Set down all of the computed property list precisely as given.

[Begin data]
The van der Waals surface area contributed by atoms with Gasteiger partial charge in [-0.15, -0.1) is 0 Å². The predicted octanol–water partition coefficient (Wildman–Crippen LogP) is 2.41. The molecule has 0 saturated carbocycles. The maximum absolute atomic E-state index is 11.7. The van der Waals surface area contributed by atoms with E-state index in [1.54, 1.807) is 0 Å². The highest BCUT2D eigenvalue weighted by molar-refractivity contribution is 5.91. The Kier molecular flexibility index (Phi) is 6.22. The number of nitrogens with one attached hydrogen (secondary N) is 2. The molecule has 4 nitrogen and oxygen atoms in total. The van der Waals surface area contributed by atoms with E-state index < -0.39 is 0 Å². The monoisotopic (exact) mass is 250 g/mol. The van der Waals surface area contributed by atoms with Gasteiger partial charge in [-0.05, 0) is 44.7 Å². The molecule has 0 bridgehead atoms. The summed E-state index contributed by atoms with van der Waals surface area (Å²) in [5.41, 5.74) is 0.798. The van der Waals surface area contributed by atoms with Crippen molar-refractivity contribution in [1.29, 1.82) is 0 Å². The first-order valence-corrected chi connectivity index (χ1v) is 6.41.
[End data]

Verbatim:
The van der Waals surface area contributed by atoms with Gasteiger partial charge in [-0.15, -0.1) is 0 Å². The predicted octanol–water partition coefficient (Wildman–Crippen LogP) is 2.41. The molecule has 0 saturated carbocycles. The maximum absolute atomic E-state index is 11.7. The van der Waals surface area contributed by atoms with E-state index in [1.54, 1.807) is 0 Å². The highest BCUT2D eigenvalue weighted by molar-refractivity contribution is 5.91. The Kier molecular flexibility index (Phi) is 6.22. The number of nitrogens with one attached hydrogen (secondary N) is 2. The molecule has 4 nitrogen and oxygen atoms in total. The van der Waals surface area contributed by atoms with E-state index < -0.39 is 0 Å². The monoisotopic (exact) mass is 250 g/mol. The van der Waals surface area contributed by atoms with Gasteiger partial charge in [-0.05, 0) is 44.7 Å². The molecule has 0 bridgehead atoms. The summed E-state index contributed by atoms with van der Waals surface area (Å²) in [5.41, 5.74) is 0.798. The van der Waals surface area contributed by atoms with Crippen molar-refractivity contribution in [1.29, 1.82) is 0 Å². The first-order valence-corrected chi connectivity index (χ1v) is 6.41.